Angel’s Flight

by Janet Lees

after Millard Sheets’s painting ‘Angel’s Flight’

Only just May and hot as hell
at the top of Angel’s Flight
behind the glass that keeps you from the sky,
your hip jutting out like a threatened cliff,
that malted milkshake dress declaring
every bump you’ve ever ridden roughshod over,
cradling the vacancy inside – too many children all grown
all gone: to Detroit, the Dakotas, may as well be the moon,
and little Elspeth to her grave that day
you wore these same black shoes
and stood beside your mother
who stands beside you now, looking down
at the people in caps and headscarves
embarking on the steps that tumble
from the sky like ad lib jazz,
your future self among them trudging up to meet you,
mouth opened up to heaven
singing the song of the city of angels,
of laundry strung between buildings
drying faster than sweat in the ancient wind
that ladies rocking on verandas part their thighs to feel,
nodding at the yellow house too full of shame to talk –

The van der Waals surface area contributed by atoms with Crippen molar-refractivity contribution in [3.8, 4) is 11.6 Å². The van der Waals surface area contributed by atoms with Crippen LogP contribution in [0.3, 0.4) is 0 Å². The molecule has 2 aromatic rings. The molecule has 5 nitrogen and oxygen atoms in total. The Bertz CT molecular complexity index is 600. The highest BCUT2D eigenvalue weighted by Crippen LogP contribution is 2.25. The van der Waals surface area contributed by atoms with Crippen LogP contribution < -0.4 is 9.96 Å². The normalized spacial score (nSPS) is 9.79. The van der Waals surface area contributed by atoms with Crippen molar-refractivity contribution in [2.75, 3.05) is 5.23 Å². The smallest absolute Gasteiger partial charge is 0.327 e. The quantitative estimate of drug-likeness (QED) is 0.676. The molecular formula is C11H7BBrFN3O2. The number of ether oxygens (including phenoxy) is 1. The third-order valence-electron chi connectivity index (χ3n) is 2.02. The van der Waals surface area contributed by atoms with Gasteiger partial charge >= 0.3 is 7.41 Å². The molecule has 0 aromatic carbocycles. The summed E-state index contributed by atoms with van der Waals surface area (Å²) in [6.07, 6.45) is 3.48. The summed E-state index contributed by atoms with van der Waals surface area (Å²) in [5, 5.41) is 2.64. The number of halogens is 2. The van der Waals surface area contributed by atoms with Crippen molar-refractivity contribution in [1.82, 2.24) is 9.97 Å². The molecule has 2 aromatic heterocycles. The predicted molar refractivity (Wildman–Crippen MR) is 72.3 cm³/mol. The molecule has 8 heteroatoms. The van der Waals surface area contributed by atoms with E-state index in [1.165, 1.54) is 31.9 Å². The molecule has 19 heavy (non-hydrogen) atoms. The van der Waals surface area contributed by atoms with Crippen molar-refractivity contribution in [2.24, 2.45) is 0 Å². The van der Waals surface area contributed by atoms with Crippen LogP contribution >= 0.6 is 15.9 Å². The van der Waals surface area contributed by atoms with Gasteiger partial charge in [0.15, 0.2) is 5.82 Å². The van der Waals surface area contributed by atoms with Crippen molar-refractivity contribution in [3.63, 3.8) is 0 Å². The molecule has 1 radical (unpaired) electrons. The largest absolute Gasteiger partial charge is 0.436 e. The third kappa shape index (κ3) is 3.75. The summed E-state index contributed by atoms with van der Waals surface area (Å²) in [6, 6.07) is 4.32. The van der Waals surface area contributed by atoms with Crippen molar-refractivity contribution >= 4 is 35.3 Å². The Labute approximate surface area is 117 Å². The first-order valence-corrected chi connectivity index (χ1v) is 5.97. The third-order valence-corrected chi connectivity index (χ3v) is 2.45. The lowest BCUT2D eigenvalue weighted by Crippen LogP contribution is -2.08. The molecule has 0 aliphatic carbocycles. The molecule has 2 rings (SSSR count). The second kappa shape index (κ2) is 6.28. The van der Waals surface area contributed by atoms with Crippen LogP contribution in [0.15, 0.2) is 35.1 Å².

if the roaches could they’d turn the air
blue with obtuse tales of lust and loss –
which brings you back to that dream of riding Angel’s Flight
with your real life red-haired Lucifer, not stopping
at the top but going on, up and up and then
the stall, the loss of power, the fall
back down into the city that they named you for –
Angela, another A for Always, your daddy used to say –
and now your mother’s talk, her look,
the angle of her head as it tilts down just so,
the small starched feathers of her lips,
all of that burrows into your own yellow house and
with forked tongue tells you why if not exactly how
you have to fall, how it comes to us all,
even the twin vermillion cars of this funicular,
destined to fail after 68 untainted years
held together by a single cable,
hauling more souls per mile
than any other railroad in the world.